As U.S. stakeholders work to enhance antibiotic stewardship in animal agriculture, a report from the World Organisation for Animal Health (OIE) offers useful insights into global antibiotic use patterns and how they vary around the world.
The report is based on responses from more than 70 percent of OIE’s 180 member countries, which voluntarily submitted their antibiotic use data from 2010 to 2015, and is part of a larger effort to support a Global Action Plan on Antimicrobial Resistance adapted by OIE, the Food and Agriculture Organization of the United Nations, and the World Health Organization. The information provides a first-of-its-kind overview of the global use of antibiotics in animal agriculture—important information for guiding future policy and research efforts to slow the rise of antibiotic-resistant bacteria.
Among the key findings, the report shows that the most-used types of antibiotics differ significantly by region. For example, tetracyclines and macrolides accounted for more than 60 percent of reported antibiotic use in the Americas but only 22 percent in Asia.
Although the data do not supply sufficient details for stakeholders to fully understand what is driving differences in antibiotic use patterns, the report outlines a contributing factor: variation in the distribution of food animal species around the world. For example, poultry, sheep, and goats are most common in countries in Asia, while cattle and pigs are most prominent in the Americas. Because different species are afflicted by different diseases, they may require varying types of antibiotics.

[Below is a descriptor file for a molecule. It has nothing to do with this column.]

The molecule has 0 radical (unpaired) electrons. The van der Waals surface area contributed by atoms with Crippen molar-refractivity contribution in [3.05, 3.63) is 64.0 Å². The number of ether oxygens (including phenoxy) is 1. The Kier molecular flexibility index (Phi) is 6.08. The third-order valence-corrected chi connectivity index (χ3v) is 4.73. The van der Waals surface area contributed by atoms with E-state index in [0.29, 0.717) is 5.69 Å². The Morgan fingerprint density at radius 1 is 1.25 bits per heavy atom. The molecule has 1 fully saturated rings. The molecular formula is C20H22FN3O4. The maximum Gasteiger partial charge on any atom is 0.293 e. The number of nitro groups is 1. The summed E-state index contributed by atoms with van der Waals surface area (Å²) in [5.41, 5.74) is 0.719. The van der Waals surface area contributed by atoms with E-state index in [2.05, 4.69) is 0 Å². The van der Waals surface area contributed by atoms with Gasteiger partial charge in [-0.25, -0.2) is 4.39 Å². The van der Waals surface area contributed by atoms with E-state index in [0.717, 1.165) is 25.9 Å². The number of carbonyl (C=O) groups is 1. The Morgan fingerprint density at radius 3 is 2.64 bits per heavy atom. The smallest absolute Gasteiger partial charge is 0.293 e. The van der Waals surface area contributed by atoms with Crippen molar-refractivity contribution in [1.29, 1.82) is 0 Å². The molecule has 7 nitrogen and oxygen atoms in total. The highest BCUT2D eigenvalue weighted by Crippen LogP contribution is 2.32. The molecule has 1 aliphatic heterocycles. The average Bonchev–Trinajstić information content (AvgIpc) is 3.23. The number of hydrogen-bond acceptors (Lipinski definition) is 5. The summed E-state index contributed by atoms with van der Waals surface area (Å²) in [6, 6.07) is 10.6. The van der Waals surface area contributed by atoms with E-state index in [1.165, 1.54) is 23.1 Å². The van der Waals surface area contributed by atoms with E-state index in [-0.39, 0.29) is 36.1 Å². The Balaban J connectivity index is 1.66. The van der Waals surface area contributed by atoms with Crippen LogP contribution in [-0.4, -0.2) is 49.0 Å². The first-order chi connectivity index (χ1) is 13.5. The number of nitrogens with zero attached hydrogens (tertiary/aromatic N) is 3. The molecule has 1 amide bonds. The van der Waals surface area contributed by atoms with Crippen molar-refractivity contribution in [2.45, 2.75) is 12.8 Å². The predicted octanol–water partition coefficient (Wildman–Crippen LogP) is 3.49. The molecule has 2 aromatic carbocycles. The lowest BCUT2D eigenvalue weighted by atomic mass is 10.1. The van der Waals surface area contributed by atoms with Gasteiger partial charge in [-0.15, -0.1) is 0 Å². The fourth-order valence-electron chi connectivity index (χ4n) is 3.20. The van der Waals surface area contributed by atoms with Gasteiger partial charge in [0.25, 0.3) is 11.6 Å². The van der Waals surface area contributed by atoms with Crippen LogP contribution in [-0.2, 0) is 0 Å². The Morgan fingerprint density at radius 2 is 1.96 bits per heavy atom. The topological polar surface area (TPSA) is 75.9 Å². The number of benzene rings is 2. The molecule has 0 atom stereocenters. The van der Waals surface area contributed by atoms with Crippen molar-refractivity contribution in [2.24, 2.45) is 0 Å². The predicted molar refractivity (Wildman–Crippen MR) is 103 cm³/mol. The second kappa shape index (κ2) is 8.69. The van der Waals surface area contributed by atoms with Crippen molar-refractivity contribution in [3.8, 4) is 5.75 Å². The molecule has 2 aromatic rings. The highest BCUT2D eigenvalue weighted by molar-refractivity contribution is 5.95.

Although much progress needs to be made in understanding and improving antibiotic use, the OIE report is an encouraging indicator of how seriously governments around the world are taking international efforts to address antibiotic resistance, and it provides a useful baseline for tracking advances in data collection moving forward.
Robust data on antibiotic consumption are fundamental to guiding evidence-based policies that combat the growing threat of antibiotic resistance in the United States as well as globally. OIE’s report demonstrates that data collection is possible across geographic regions with vastly different infrastructures, and it also reinforces the importance of interpreting antibiotic consumption within the context of regional animal disease challenges. In the U.S., Congress allocated vital funding in the 2017 budget for the U.S. Department of Agriculture to gather some of these data within the National Animal Health Monitoring System—information that will be critically important to improving antibiotic stewardship. Maintaining sufficient funding for these efforts in the years ahead will be crucial to a better understanding of emerging resistance.
Karin Hoelzer, a veterinarian, works on The Pew Charitable Trusts’ safe food and antibiotic resistance projects.
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